On Monday we blogged about the EEOC's updated guidance on the COVID-19 pandemic regarding testing and medical exams.  As we previously blogged about in Part I: here, Part II: here and Part III: here, the EEOC has issued multiple Q&As regarding testing, the ADA, and accommodations during these last 6 months.  The complete guidance and EEOC FAQs can be found here.
 
In this part of our series, we are going to break down the new EEOC answers on maintaining confidentiality of employee medical information that every employer should know.  The Q&As are below. Stay tuned for Part V of our analysis Friday on accommodations.
  • Suppose a manager learns that an employee has COVID-19, or has symptoms associated with the disease. The manager knows she must report it but is worried about violating ADA confidentiality. What should she do?  
The ADA requires that an employer keep all medical information about employees confidential, even if that information is not about a disability. Clearly, the information that an employee has symptoms of, or a diagnosis of, COVID-19, is medical information. But the fact that this is medical information does not prevent the manager from reporting to appropriate employer officials so that they can take actions consistent with guidance from the CDC and other public health authorities.
The question is really what information to report: is it the fact that an employee-unnamed-has symptoms of COVID-19 or a diagnosis, or is it the identity of that employee? Who in the organization needs to know the identity of the employee will depend on each workplace and why a specific official needs this information. Employers should make every effort to limit the number of people who get to know the name of the employee.
The ADA does not interfere with a designated representative of the employer interviewing the employee to get a list of people with whom the employee possibly had contact through the workplace, so that the employer can then take action to notify those who may have come into contact with the employee, without revealing the employee's identity. For example, using a generic descriptor, such as telling employees that "someone at this location" or "someone on the fourth floor" has COVID-19, provides notice and does not violate the ADA's prohibition of disclosure of confidential medical information. For small employers, coworkers might be able to figure out who the employee is, but employers in that situation are still prohibited from confirming or revealing the employee's identity. Also, all employer officials who are designated as needing to know the identity of an employee should be specifically instructed that they must maintain the confidentiality of this information. Employers may want to plan in advance what supervisors and managers should do if this situation arises and determine who will be responsible for receiving information and taking next steps.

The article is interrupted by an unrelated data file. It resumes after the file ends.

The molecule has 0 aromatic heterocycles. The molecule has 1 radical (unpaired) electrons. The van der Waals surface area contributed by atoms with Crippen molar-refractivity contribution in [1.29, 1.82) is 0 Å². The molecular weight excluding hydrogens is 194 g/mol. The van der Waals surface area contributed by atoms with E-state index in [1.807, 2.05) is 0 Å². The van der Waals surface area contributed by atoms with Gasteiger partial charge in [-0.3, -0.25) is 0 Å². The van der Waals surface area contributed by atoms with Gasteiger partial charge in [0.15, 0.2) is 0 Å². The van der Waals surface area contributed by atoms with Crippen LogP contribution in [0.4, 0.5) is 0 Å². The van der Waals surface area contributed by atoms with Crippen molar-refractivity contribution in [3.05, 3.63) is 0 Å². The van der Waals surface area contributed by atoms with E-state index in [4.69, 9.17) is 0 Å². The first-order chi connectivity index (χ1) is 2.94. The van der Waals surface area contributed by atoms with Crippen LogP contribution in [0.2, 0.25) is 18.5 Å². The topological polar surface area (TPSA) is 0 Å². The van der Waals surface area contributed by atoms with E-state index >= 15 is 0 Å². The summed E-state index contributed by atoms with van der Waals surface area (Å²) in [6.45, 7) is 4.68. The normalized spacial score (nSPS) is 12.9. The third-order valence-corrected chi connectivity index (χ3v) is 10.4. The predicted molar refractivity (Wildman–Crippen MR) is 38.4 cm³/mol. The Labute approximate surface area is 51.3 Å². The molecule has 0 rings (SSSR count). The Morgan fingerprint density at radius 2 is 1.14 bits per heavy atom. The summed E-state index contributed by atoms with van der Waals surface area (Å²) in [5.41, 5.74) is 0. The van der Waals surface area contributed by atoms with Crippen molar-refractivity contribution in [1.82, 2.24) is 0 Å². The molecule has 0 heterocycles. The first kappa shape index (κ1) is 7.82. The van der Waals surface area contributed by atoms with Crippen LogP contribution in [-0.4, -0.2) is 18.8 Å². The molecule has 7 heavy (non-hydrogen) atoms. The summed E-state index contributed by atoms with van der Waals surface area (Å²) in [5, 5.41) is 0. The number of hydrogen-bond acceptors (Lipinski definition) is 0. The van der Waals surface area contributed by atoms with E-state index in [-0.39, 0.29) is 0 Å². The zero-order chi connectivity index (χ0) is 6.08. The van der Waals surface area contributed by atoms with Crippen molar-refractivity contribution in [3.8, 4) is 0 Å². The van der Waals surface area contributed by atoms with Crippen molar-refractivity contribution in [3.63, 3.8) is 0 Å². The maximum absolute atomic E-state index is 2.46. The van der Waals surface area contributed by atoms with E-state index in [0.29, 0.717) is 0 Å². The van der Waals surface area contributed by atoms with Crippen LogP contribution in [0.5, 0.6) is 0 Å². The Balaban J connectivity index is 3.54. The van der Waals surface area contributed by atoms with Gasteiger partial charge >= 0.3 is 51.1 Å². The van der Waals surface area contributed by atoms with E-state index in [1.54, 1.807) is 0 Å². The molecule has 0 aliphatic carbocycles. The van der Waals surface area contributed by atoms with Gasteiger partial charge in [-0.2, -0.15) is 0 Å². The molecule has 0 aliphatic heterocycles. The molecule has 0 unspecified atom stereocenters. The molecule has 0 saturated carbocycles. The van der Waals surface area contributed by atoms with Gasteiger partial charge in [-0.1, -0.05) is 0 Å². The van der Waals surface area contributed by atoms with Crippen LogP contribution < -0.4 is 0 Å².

• An employee who must report to the workplace knows that a coworker who reports to the same workplace has symptoms associated with COVID-19. Does ADA confidentiality prevent the first employee from disclosing the coworker's symptoms to a supervisor? 
No. ADA confidentiality does not prevent this employee from communicating to his supervisor about a coworker's symptoms. In other words, it is not an ADA confidentiality violation for this employee to inform his supervisor about a coworker's symptoms. After learning about this situation, the supervisor should contact appropriate management officials to report this information and discuss next steps.
  • An employer knows that an employee is teleworking because the person has COVID-19 or symptoms associated with the disease, and that he is in self-quarantine. May the employer tell staff that this particular employee is teleworking without saying why? 
Yes. If staff need to know how to contact the employee, and that the employee is working even if not present in the workplace, then disclosure that the employee is teleworking without saying why is permissible. Also, if the employee was on leave rather than teleworking because he has COVID-19 or symptoms associated with the disease, or any other medical condition, then an employer cannot disclose the reason for the leave, just the fact that the individual is on leave.
  • Many employees, including managers and supervisors, are now teleworking as a result of COVID-19. How are they supposed to keep medical information of employees confidential while working remotely?
The ADA requirement that medical information be kept confidential includes a requirement that it be stored separately from regular personnel files. If a manager or supervisor receives medical information involving COVID-19, or any other medical information, while teleworking, and is able to follow an employer's existing confidentiality protocols while working remotely, the supervisor has to do so. But to the extent that is not feasible, the supervisor still must safeguard this information to the greatest extent possible until the supervisor can properly store it. This means that paper notepads, laptops, or other devices should not be left where others can access the protected information.
Similarly, documentation must not be stored electronically where others would have access. A manager may even wish to use initials or another code to further ensure confidentiality of the name of an employee.
 
Need additional assistance navigating the EEOC requirements? Stay tuned for Part V on Friday . . . and don't worry, we are here to help!
 
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